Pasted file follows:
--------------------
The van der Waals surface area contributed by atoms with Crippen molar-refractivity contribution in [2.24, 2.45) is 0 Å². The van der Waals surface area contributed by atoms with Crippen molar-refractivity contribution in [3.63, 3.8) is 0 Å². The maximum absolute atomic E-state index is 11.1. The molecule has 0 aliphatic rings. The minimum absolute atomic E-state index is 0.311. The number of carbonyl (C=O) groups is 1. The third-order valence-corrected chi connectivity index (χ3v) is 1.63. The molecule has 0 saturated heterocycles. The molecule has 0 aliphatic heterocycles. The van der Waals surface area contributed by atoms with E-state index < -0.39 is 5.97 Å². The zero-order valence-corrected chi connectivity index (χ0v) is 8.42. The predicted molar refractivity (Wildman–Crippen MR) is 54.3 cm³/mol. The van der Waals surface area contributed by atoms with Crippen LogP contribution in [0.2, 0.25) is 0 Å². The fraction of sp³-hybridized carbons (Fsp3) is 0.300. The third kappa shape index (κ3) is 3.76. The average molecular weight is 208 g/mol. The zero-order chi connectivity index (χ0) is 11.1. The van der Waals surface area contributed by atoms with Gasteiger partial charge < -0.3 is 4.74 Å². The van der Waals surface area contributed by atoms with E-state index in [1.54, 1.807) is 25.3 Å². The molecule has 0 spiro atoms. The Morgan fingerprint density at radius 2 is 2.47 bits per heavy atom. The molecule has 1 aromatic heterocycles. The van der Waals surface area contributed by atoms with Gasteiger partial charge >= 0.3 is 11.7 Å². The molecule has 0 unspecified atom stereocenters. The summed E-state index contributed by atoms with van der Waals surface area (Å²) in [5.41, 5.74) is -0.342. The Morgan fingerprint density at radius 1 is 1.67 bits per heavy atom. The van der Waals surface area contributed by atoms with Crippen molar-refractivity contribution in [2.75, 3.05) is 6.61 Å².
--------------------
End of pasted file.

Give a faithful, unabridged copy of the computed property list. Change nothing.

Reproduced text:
The van der Waals surface area contributed by atoms with Crippen molar-refractivity contribution in [2.24, 2.45) is 0 Å². The van der Waals surface area contributed by atoms with Crippen molar-refractivity contribution in [3.63, 3.8) is 0 Å². The maximum absolute atomic E-state index is 11.1. The molecule has 0 aliphatic rings. The minimum absolute atomic E-state index is 0.311. The number of carbonyl (C=O) groups is 1. The third-order valence-corrected chi connectivity index (χ3v) is 1.63. The molecule has 0 saturated heterocycles. The molecule has 0 aliphatic heterocycles. The van der Waals surface area contributed by atoms with E-state index < -0.39 is 5.97 Å². The zero-order valence-corrected chi connectivity index (χ0v) is 8.42. The predicted molar refractivity (Wildman–Crippen MR) is 54.3 cm³/mol. The van der Waals surface area contributed by atoms with Crippen LogP contribution in [0.2, 0.25) is 0 Å². The fraction of sp³-hybridized carbons (Fsp3) is 0.300. The third kappa shape index (κ3) is 3.76. The average molecular weight is 208 g/mol. The zero-order chi connectivity index (χ0) is 11.1. The van der Waals surface area contributed by atoms with Gasteiger partial charge < -0.3 is 4.74 Å². The van der Waals surface area contributed by atoms with E-state index in [1.54, 1.807) is 25.3 Å². The molecule has 0 spiro atoms. The Morgan fingerprint density at radius 2 is 2.47 bits per heavy atom. The molecule has 1 aromatic heterocycles. The van der Waals surface area contributed by atoms with Gasteiger partial charge >= 0.3 is 11.7 Å². The molecule has 0 unspecified atom stereocenters. The summed E-state index contributed by atoms with van der Waals surface area (Å²) in [5.41, 5.74) is -0.342. The Morgan fingerprint density at radius 1 is 1.67 bits per heavy atom. The van der Waals surface area contributed by atoms with Crippen molar-refractivity contribution in [2.75, 3.05) is 6.61 Å².